On Christmas Eve, community members gathered in front of Fells Point’s Baltimore Tattoo Museum, some carrying white candles labeled “REV,” as an homage to Jim Forrester, nicknamed Rev. Jim Forrester, a local bassist who was shot and killed last week.
Nearby, sat Forrester’s portrait — featuring his burly beard, a black bandana, and a tattoo on his scalp — illuminated by the flames, while Erricka Bridgeford, 45, leader of anti-violence movement Baltimore Ceasefire, spread burned sage through the air, a ritual she performs to heal and clear spaces where gun violence has occurred.
“Let there be light. … You matter to us. You have not died in vain,” she cried before pressing her forehead to the cold, hard ground — just steps away from where Forrester, 43, was shot.
More than a dozen people gathered outside the tattoo parlor where he worked to honor the bassist and body piercing artist with a candlelight vigil, recalling memories and voicing a need for action in the Fells Point neighborhood.
Musician John Cummings, 48, of Fells Point, was the first to share a humorous memory of when Forrester pierced his nipples. He nearly passed out, and Forrester had teased him that he turned a shade of green, he said with a laugh.
“We played a lot of rock ‘n’ roll together, man. He was a good dude,” Cummings said.
“It’s getting too close to home, and it sucks that he has to be a catalyst for this. He’s number 334.”
Forrester was the 334th person killed in Baltimore this year. The city has surpassed 300 homicides each of the past three years, after not having reached the mark since the 1990s.
Police said Forrester had stepped outside of the tattoo shop Dec. 18 to call his wife when he was shot in the chest. Officers were called to the 1500 block of Eastern Ave. at about 7:36 p.m. and found Forrester, who was being treated by medics. He was taken to Johns Hopkins Hospital where he died a short time later. Police have not identified a motive.
But Cummings said Forester was far more than a statistic.
“He’s my friend,” said Cummings, later vowing to get the number tattooed on him in remembrance of Forrester.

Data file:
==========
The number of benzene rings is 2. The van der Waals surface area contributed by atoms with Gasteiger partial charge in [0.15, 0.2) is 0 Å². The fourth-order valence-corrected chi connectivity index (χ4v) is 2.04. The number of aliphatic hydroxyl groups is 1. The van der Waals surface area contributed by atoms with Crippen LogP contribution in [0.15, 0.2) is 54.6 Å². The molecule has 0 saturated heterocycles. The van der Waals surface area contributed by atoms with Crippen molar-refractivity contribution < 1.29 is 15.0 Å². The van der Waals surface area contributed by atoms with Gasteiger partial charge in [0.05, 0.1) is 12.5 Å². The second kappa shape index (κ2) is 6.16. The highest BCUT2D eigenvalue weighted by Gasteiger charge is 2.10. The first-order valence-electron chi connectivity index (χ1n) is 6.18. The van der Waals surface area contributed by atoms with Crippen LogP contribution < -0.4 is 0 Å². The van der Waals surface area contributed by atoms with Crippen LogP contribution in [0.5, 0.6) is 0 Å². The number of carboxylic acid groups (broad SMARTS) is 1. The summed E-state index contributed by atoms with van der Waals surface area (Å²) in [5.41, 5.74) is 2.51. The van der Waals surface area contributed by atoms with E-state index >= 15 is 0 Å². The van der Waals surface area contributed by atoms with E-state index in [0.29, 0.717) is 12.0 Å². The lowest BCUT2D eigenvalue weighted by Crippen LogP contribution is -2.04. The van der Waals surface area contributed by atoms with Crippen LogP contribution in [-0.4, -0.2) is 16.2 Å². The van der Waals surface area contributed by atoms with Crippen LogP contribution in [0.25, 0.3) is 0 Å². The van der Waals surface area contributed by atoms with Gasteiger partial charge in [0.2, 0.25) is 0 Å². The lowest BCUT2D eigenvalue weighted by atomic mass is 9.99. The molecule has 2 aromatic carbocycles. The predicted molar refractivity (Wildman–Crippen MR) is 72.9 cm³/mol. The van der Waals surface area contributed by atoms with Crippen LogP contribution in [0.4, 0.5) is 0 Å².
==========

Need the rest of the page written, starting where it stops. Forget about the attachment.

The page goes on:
Adam Jeffrey, 40, a tattoo artist at the Baltimore Tattoo Museum, said Forrester’s first day at the tattoo parlor seemed like they had been working together for years.
Now, “when I step over this curb every morning, I’m going to think about Jim,” he said.
“And I want to remember him as a warrior, as a lover, as a good guy, a friend.”
Tye Tucker, 48, of Fells Point later led vigil-goers on a walk from the tattoo parlor to the neighborhood’s main square to show the community that they were united and unafraid to walk down the street, even after Forrester’s death.
Forrester’s wife Tina met vigil goers in the square, holding a framed picture of her husband.
“I’ve been walking these street every single night, because I will walk these streets every single night, because I am not afraid. Nobody needs to be afraid. You need to be proactive,” she said.
“My husband was a good person. … This can’t happen. These people cannot go down in history as numbers, but they can go down as a revolution and a change and a movement. I will meet with each and every single person who is willing to hear me and that is willing to stand arm and arm with me and take this city back,” she said.
“My husband will not die in vain. … My husband was intense, and he had a lot of stage presence, and he had a lot of people, and he will continue.”
Soon after, the crowd lifted their candles.
“Forever Jim,” they cheered.